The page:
But with my grip, posture and angle of swing corrected, I was soon hitting balls that were straighter and longer. We hit the practice tee three times during the hour and the video room twice. When we said goodbye, Lee encouraged me to make the improvements stick by working hard on them at the driving range.
The Short Game
My next lesson took me to the Kapalua Golf Academy to see Senior Teaching Professional Gregory Fields. Fields suggested we tackle the short game during our one-hour session. We rode in a golf cart down to one of the expansive academy’s practice greens. Chipping and putting are the strongest parts of my game and I was interested to see if he could help me improve.
The lanky pro started by tossing a ball on the fringe of the green and asking me to see how close I could pitch the ball to a pin about thirty-five feet away. I passed the first test when I elected to roll the ball instead of lofting a high chip. My first shot settled eighteen inches from the cup. The second was also within two feet, but my third sprayed to the right, twelve feet away.
Fields said he could help me become more consistent. He explained that the key to the short game is to make things as easy as possible. Why be tricky when a simple shot will do? He showed me how to set up with my weight on my front foot and to keep the ball aligned with the back foot so I would make contact in a descending arc. By keeping my arms and wrists stiffer, and held in position like a lowercase “y,” I would gain consistency and have a standard follow-through. By seeing where my arms finish after impact, I can tell if I was in proper position or not. When I took this technique to the golf course, I found my chip shots were far more consistent.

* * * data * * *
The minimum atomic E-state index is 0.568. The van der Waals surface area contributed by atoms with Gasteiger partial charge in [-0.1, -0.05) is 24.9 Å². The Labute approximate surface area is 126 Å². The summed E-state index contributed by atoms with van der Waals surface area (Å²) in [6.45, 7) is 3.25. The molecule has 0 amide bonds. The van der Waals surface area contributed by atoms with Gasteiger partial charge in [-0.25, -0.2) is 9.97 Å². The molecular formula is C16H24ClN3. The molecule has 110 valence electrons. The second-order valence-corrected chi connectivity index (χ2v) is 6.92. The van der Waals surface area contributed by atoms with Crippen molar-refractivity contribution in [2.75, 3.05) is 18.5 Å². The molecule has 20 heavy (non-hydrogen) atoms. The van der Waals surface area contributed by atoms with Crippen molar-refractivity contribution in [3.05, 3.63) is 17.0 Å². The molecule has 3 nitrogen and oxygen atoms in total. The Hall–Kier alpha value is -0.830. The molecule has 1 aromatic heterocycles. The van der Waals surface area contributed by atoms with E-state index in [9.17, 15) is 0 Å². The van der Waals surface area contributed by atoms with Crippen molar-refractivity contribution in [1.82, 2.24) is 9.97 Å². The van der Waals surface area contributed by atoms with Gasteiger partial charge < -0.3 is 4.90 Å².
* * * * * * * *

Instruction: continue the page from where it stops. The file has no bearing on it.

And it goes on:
The Kapalua Golf Academy instructors, like the ones at Leadbetter, help mold your swing to match your own capabilities and strengths.
“We believe it’s not one way or the highway,” says Kapalua Golf Academy’s Director of Instruction Jerry King. “It’s all about creating the most effective foundation for each golfer. It’s all about each person as an individual.”
King said the Kapalua staff breaks it down into four basic categories.
“We call it BPGA—ball position, posture, grip and aim or alignment,” he said. “You are coming to get your answers to what is most important for you to work on. It is targeted to give people their answers so they can practice with a purpose. We’re giving them a road map so ultimately they can go out and have more fun. That’s the bottom line.”
As part of a land company, Kapalua’s Academy has a lot of room to spread out. Overlooking the scenic coastline and boasting views of Moloka‘i and the West Maui Mountains, it covers twenty-three acres of manicured grass, including 85,000 square feet of grass tee area, an eighteen-hole putting course, specialty short-game area, several practice putting greens and a separate practice hole. King says the 3,000-square-foot learning center is the only one of its kind in the state.
“We have the largest club-fitting program in the state,” King said. “We look at ourselves as the home of golf instruction in the State of Hawai‘i.”
Thinking about getting a golf lesson? Do it. Trying to fix your swing by reading tips out of a magazine doesn’t address root causes. Your friends may have good intentions when they tinker with your grip or stance, but they usually do not have the training and experience to really make a long-term difference.
After you schedule an appointment, show up at least thirty minutes before your lesson and warm up a little. Have a game plan on what you want to discuss with your instructor, and be specific. They’ll really listen intently to the first couple of sentences that people say.
It felt great when I finally tossed my ratty old slice in the dumpster. If you want to take your game to the next level, give a pro at Kapalua or Leadbetter a call.